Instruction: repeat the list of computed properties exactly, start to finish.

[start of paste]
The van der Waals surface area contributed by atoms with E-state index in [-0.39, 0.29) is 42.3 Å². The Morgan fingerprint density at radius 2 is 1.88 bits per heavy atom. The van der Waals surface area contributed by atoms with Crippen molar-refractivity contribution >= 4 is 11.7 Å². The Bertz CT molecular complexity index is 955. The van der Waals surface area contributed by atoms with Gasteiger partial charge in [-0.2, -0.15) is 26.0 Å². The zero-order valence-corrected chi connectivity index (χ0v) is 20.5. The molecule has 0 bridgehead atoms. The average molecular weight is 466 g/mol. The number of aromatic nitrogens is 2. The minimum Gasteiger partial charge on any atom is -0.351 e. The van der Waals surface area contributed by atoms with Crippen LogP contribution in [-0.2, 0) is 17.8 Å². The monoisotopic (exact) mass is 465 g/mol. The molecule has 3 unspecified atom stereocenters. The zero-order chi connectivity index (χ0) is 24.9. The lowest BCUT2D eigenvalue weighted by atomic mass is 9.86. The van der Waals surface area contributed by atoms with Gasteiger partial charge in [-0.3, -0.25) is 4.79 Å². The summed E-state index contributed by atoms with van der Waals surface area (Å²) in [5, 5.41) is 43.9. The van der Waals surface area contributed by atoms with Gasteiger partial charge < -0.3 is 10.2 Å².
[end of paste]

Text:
The van der Waals surface area contributed by atoms with E-state index in [-0.39, 0.29) is 42.3 Å². The Morgan fingerprint density at radius 2 is 1.88 bits per heavy atom. The van der Waals surface area contributed by atoms with Crippen molar-refractivity contribution >= 4 is 11.7 Å². The Bertz CT molecular complexity index is 955. The van der Waals surface area contributed by atoms with Gasteiger partial charge in [-0.2, -0.15) is 26.0 Å². The zero-order valence-corrected chi connectivity index (χ0v) is 20.5. The molecule has 0 bridgehead atoms. The average molecular weight is 466 g/mol. The number of aromatic nitrogens is 2. The minimum Gasteiger partial charge on any atom is -0.351 e. The van der Waals surface area contributed by atoms with Crippen LogP contribution in [-0.2, 0) is 17.8 Å². The monoisotopic (exact) mass is 465 g/mol. The molecule has 3 unspecified atom stereocenters. The zero-order chi connectivity index (χ0) is 24.9. The lowest BCUT2D eigenvalue weighted by atomic mass is 9.86. The van der Waals surface area contributed by atoms with Gasteiger partial charge in [-0.3, -0.25) is 4.79 Å². The summed E-state index contributed by atoms with van der Waals surface area (Å²) in [5, 5.41) is 43.9. The van der Waals surface area contributed by atoms with Gasteiger partial charge < -0.3 is 10.2 Å².